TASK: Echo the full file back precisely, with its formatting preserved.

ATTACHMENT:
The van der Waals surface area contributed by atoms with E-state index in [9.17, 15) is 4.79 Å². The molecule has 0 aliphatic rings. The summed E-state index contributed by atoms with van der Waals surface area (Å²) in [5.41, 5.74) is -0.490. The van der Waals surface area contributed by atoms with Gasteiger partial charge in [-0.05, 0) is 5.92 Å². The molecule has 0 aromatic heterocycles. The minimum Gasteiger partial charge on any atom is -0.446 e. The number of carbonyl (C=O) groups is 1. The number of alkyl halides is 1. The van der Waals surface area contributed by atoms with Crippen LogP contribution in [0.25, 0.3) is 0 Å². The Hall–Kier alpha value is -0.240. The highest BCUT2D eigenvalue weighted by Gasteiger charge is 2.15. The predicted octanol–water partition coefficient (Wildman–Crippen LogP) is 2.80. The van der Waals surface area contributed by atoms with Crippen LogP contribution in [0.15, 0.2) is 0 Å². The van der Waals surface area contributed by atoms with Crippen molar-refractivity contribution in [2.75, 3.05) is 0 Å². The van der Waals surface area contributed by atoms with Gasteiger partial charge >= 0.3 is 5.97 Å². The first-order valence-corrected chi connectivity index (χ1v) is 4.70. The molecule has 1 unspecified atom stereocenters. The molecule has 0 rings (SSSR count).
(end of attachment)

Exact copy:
The van der Waals surface area contributed by atoms with E-state index in [9.17, 15) is 4.79 Å². The molecule has 0 aliphatic rings. The summed E-state index contributed by atoms with van der Waals surface area (Å²) in [5.41, 5.74) is -0.490. The van der Waals surface area contributed by atoms with Gasteiger partial charge in [-0.05, 0) is 5.92 Å². The molecule has 0 aromatic heterocycles. The minimum Gasteiger partial charge on any atom is -0.446 e. The number of carbonyl (C=O) groups is 1. The number of alkyl halides is 1. The van der Waals surface area contributed by atoms with Crippen LogP contribution in [0.25, 0.3) is 0 Å². The Hall–Kier alpha value is -0.240. The highest BCUT2D eigenvalue weighted by Gasteiger charge is 2.15. The predicted octanol–water partition coefficient (Wildman–Crippen LogP) is 2.80. The van der Waals surface area contributed by atoms with Crippen LogP contribution in [0.15, 0.2) is 0 Å². The van der Waals surface area contributed by atoms with Crippen molar-refractivity contribution in [2.75, 3.05) is 0 Å². The van der Waals surface area contributed by atoms with Gasteiger partial charge >= 0.3 is 5.97 Å². The first-order valence-corrected chi connectivity index (χ1v) is 4.70. The molecule has 1 unspecified atom stereocenters. The molecule has 0 rings (SSSR count).